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Smithsonian Tropical Research Institute
Instituto Smithsonian de Investigaciones Tropicales
FOR IMMEDIATE RELEASE
Contact: STRI Staff Scientist, Dr. David Roubik, Tel. 202 786-2094 ext 8109,
[email protected]
Chimps, gorillas and humans harvest honey- and stingless bee nests in Ugandan reserve
In the first study of native African honeybees and honeymaking stingless bees in the same habitat, humans and
chimpanzees are the primary bee nest predators.
Robert Kajobe of the Dutch Tropical Bee Research Unit
and David Roubik from the Smithsonian Tropical
Research Institute report this finding in the March, 2006
issue of Biotropica.
Batwa Pygmies, who have traditionally harvested honey for food, located 228
bee nests (both honeybees and stingless bees) for the study. Roubik identified
the bees and found that Pygmy names for the bees corresponded to scientific
names, except for a black and a brown form of Meliponula ferruginea.
Honeybee (Apis) nests were numerous compared to other sites in the tropics,
whereas honey-making stingless bee nests were relatively scarce. Nest
abundance did not vary with altitude, nor did pollen collection or the seasonality
of flowering.
Both honey bees and stingless bees make honey. Apis mellifera, the most
commonly cultivated honeybee, is native to Europe and Africa. Apis mellifera
subspecies scutellata, the very defensive tropical African honeybee, was
transplanted from Africa to Brazil as part of a scientific experiment to boost
honey production in 1956. From Brazil, it invaded the Americas, working its way
northward and is now found in southern U.S. states.
Dave Roubik has followed the progress of Africanized honeybees in the New
World, documenting effects of pollen and nectar collecting and nesting ecology
on native-American stingless bees. Kajobe invited
Roubik to visit the Bwindi-Impenetrable National Park in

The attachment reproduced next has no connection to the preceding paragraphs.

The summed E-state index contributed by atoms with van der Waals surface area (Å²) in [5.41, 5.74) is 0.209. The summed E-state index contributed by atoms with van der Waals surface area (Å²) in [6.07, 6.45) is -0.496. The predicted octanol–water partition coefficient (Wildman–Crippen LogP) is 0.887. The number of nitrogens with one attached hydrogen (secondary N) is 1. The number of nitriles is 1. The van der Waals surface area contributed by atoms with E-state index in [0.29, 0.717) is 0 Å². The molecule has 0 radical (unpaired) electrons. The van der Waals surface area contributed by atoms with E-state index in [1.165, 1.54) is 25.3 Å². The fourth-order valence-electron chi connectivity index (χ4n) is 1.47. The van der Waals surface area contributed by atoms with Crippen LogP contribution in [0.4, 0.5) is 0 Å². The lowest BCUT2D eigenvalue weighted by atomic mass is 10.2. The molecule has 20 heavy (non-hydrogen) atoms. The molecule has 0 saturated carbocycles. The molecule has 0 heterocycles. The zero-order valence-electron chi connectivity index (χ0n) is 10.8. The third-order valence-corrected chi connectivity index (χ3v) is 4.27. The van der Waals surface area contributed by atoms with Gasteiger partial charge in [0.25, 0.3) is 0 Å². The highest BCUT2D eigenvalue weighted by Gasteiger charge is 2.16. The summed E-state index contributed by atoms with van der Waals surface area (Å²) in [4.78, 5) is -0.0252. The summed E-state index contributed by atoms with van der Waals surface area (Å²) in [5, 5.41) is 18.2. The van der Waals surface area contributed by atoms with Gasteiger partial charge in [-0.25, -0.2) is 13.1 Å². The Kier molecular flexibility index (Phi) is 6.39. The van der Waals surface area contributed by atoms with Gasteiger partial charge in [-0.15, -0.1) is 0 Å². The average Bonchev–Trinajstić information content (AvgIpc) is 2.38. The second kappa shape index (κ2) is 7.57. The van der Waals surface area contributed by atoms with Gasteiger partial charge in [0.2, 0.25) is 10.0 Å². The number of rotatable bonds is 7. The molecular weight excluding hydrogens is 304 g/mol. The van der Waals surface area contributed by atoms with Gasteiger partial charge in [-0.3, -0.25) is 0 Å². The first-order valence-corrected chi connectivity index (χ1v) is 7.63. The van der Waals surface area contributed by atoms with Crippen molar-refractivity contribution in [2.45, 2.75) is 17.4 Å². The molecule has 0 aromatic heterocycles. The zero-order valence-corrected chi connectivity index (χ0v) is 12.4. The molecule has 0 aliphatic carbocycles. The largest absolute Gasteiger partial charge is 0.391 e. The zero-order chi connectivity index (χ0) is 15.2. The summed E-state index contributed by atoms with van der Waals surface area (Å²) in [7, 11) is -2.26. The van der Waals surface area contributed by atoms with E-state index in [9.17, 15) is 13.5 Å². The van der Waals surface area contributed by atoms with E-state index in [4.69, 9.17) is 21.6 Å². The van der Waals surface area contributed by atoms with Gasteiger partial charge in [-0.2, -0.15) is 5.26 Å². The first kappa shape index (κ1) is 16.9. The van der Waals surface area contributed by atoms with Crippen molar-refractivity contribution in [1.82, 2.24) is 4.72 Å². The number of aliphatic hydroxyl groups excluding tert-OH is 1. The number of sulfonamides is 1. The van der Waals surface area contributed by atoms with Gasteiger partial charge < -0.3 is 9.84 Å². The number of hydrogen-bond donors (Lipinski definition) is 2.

southwestern Uganda, where African honeybees
Smithsonian Institution
Smithsonian Tropical Research Institute
Apartado 2072
Balboa, Ancón
República de Panamá
Tel. 507.212.8216
FAX 507.212.8148
Email: [email protected]
Smithsonian Tropical Research Institute
Instituto Smithsonian de Investigaciones Tropicales
coexist with five or more species of honey-making stingless bees in their native
habitat.
Chimps in the Park peel and chew the tips of vines and twigs to make honey
dipsticks. Roubik notes that indigenous groups in the Americas use similar
honey brushes to harvest honey in areas where Africanized bees are relative
newcomers [see photo].
“Most studies of stingless bees have been undertaken in South America and
south-east Asia and have ignored the ecology and context of Afro-tropical
stingless bee species, particularly in equatorial regions. I hope this is just the
beginning of a long-lasting collaboration that will make a significant contribution
to Afro-tropical bee research,” Kajobe writes.
“Bwindi-Impenetrable is the only place on earth where gorillas, chimps and
humans partition forest resources. Given the importance of honey as one of the
most concentrated sources of sugar and protein in the forest, and the fact that
the park management plan allows collection of non-timber forest products, there
is an abysmal lack of ecological information about the role of honey-making
bees and the role of their natural predators in this ecosystem. Nothing is known
about the amount of honey produced in nests of different species. Nothing is
known about how often bee species found new nests. Unfortunately, this dearth
of information about native bees will continue unless more funding for basic
natural history research is forthcoming,” asserts Roubik.
##
The Smithsonian Tropical Research Institute (STRI), a unit of the Smithsonian
Institution, headquartered in Panama City, Panama, furthers our understanding
of tropical nature and its importance to human welfare, trains students to
conduct research in the tropics and promotes conservation by increasing public
awareness of the beauty and importance of tropical ecosystems.
Ref. Kajobe, R. and Roubik, D.W. 2006. Honey-Making Bee Colony
Abundance and Predation by Apes and Humans in a Uganda Forest Reserve.
Biotropica 38(2): 210.
Smithsonian Institution
Smithsonian Tropical Research Institute
Apartado 2072
Balboa, Ancón
República de Panamá
Tel. 507.212.8216
FAX 507.212.8148
Email: [email protected]
Smithsonian Tropical Research Institute
Instituto Smithsonian de Investigaciones Tropicales
Photos:
•
•
Gorilla photos courtesy of Ged Caddick, Terra Incognita Ecotours
Honey brush from Bolivia, above, honey sticks used in Uganda, Photo:
David Roubik
http://www.blackwell-synergy.com/doi/abs/10.1111/j.1744-7429.2006.00126.x
Smithsonian Institution
Smithsonian Tropical Research Institute
Apartado 2072
Balboa, Ancón
República de Panamá
Tel. 507.212.8216
FAX 507.212.8148
Email: [email protected]